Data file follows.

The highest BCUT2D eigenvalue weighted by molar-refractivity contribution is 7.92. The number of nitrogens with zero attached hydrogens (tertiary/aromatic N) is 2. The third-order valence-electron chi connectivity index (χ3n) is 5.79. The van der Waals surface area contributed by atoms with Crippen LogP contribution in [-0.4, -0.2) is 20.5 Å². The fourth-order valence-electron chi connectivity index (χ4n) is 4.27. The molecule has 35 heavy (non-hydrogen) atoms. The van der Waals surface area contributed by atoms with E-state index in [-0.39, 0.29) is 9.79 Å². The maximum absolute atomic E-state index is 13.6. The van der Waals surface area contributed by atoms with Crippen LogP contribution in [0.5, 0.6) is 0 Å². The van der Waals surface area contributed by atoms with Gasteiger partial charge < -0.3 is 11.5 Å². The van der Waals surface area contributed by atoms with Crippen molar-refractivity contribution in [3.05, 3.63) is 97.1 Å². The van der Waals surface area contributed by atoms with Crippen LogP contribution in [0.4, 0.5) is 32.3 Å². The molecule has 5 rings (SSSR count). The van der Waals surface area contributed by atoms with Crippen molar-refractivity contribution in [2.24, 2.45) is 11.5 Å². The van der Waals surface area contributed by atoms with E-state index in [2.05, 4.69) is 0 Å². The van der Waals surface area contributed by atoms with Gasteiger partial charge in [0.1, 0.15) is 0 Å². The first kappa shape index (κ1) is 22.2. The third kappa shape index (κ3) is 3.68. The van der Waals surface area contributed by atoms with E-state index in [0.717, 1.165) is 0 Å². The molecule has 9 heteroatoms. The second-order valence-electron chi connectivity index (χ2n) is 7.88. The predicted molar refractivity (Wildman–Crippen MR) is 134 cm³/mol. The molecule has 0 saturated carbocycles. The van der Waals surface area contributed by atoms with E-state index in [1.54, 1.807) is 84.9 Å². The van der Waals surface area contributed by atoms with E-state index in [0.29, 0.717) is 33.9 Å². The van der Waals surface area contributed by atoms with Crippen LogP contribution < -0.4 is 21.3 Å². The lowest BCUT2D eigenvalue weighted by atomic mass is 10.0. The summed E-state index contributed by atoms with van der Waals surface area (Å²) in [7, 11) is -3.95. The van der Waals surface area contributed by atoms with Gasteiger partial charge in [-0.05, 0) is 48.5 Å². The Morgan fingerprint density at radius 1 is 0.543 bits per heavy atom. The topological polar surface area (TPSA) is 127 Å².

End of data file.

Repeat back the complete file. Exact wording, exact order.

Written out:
The highest BCUT2D eigenvalue weighted by molar-refractivity contribution is 7.92. The number of nitrogens with zero attached hydrogens (tertiary/aromatic N) is 2. The third-order valence-electron chi connectivity index (χ3n) is 5.79. The van der Waals surface area contributed by atoms with Crippen LogP contribution in [-0.4, -0.2) is 20.5 Å². The fourth-order valence-electron chi connectivity index (χ4n) is 4.27. The molecule has 35 heavy (non-hydrogen) atoms. The van der Waals surface area contributed by atoms with E-state index in [-0.39, 0.29) is 9.79 Å². The maximum absolute atomic E-state index is 13.6. The van der Waals surface area contributed by atoms with Crippen LogP contribution in [0.5, 0.6) is 0 Å². The van der Waals surface area contributed by atoms with Gasteiger partial charge < -0.3 is 11.5 Å². The van der Waals surface area contributed by atoms with Crippen molar-refractivity contribution in [3.05, 3.63) is 97.1 Å². The van der Waals surface area contributed by atoms with Crippen LogP contribution in [0.4, 0.5) is 32.3 Å². The molecule has 5 rings (SSSR count). The van der Waals surface area contributed by atoms with Crippen molar-refractivity contribution in [2.24, 2.45) is 11.5 Å². The van der Waals surface area contributed by atoms with E-state index in [2.05, 4.69) is 0 Å². The van der Waals surface area contributed by atoms with Gasteiger partial charge in [0.1, 0.15) is 0 Å². The first kappa shape index (κ1) is 22.2. The third kappa shape index (κ3) is 3.68. The van der Waals surface area contributed by atoms with E-state index in [0.717, 1.165) is 0 Å². The molecule has 9 heteroatoms. The second-order valence-electron chi connectivity index (χ2n) is 7.88. The predicted molar refractivity (Wildman–Crippen MR) is 134 cm³/mol. The molecule has 0 saturated carbocycles. The van der Waals surface area contributed by atoms with E-state index in [1.54, 1.807) is 84.9 Å². The van der Waals surface area contributed by atoms with E-state index in [0.29, 0.717) is 33.9 Å². The van der Waals surface area contributed by atoms with Crippen LogP contribution < -0.4 is 21.3 Å². The lowest BCUT2D eigenvalue weighted by atomic mass is 10.0. The summed E-state index contributed by atoms with van der Waals surface area (Å²) in [7, 11) is -3.95. The van der Waals surface area contributed by atoms with Gasteiger partial charge in [-0.05, 0) is 48.5 Å². The Morgan fingerprint density at radius 1 is 0.543 bits per heavy atom. The topological polar surface area (TPSA) is 127 Å².